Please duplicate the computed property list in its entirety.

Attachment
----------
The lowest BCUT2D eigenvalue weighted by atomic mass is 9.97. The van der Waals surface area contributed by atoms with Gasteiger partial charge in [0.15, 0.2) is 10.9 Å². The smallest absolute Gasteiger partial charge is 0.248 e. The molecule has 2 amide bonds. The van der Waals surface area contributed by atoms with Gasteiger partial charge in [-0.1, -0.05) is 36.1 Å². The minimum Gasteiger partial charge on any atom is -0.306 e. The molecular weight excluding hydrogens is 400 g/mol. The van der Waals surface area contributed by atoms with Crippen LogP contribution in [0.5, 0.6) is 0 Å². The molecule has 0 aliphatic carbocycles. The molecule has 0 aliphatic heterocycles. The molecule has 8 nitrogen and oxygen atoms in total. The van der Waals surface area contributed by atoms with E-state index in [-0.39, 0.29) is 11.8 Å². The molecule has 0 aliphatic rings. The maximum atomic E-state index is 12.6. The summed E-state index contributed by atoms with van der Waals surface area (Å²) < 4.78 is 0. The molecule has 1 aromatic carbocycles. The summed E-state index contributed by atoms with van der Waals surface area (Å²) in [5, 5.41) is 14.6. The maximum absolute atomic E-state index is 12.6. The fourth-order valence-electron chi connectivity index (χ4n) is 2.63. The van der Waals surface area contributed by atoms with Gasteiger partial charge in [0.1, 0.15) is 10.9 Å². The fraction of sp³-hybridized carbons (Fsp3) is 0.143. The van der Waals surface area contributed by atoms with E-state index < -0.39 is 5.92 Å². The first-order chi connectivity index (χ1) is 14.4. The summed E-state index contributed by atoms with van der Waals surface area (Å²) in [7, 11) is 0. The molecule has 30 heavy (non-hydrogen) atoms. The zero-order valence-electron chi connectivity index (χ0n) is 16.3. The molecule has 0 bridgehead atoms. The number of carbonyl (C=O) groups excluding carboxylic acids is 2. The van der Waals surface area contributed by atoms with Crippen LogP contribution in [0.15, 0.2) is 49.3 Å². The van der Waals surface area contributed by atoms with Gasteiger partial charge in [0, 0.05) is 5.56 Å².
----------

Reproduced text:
The lowest BCUT2D eigenvalue weighted by atomic mass is 9.97. The van der Waals surface area contributed by atoms with Gasteiger partial charge in [0.15, 0.2) is 10.9 Å². The smallest absolute Gasteiger partial charge is 0.248 e. The molecule has 2 amide bonds. The van der Waals surface area contributed by atoms with Gasteiger partial charge in [-0.1, -0.05) is 36.1 Å². The minimum Gasteiger partial charge on any atom is -0.306 e. The molecular weight excluding hydrogens is 400 g/mol. The van der Waals surface area contributed by atoms with Crippen LogP contribution in [0.5, 0.6) is 0 Å². The molecule has 0 aliphatic carbocycles. The molecule has 0 aliphatic heterocycles. The molecule has 8 nitrogen and oxygen atoms in total. The van der Waals surface area contributed by atoms with E-state index in [-0.39, 0.29) is 11.8 Å². The molecule has 0 aliphatic rings. The maximum atomic E-state index is 12.6. The summed E-state index contributed by atoms with van der Waals surface area (Å²) < 4.78 is 0. The molecule has 1 aromatic carbocycles. The summed E-state index contributed by atoms with van der Waals surface area (Å²) in [5, 5.41) is 14.6. The maximum absolute atomic E-state index is 12.6. The fourth-order valence-electron chi connectivity index (χ4n) is 2.63. The van der Waals surface area contributed by atoms with Gasteiger partial charge in [0.1, 0.15) is 10.9 Å². The fraction of sp³-hybridized carbons (Fsp3) is 0.143. The van der Waals surface area contributed by atoms with E-state index < -0.39 is 5.92 Å². The first-order chi connectivity index (χ1) is 14.4. The summed E-state index contributed by atoms with van der Waals surface area (Å²) in [7, 11) is 0. The molecule has 30 heavy (non-hydrogen) atoms. The zero-order valence-electron chi connectivity index (χ0n) is 16.3. The molecule has 0 bridgehead atoms. The number of carbonyl (C=O) groups excluding carboxylic acids is 2. The van der Waals surface area contributed by atoms with Crippen LogP contribution in [0.15, 0.2) is 49.3 Å². The van der Waals surface area contributed by atoms with Gasteiger partial charge in [0, 0.05) is 5.56 Å².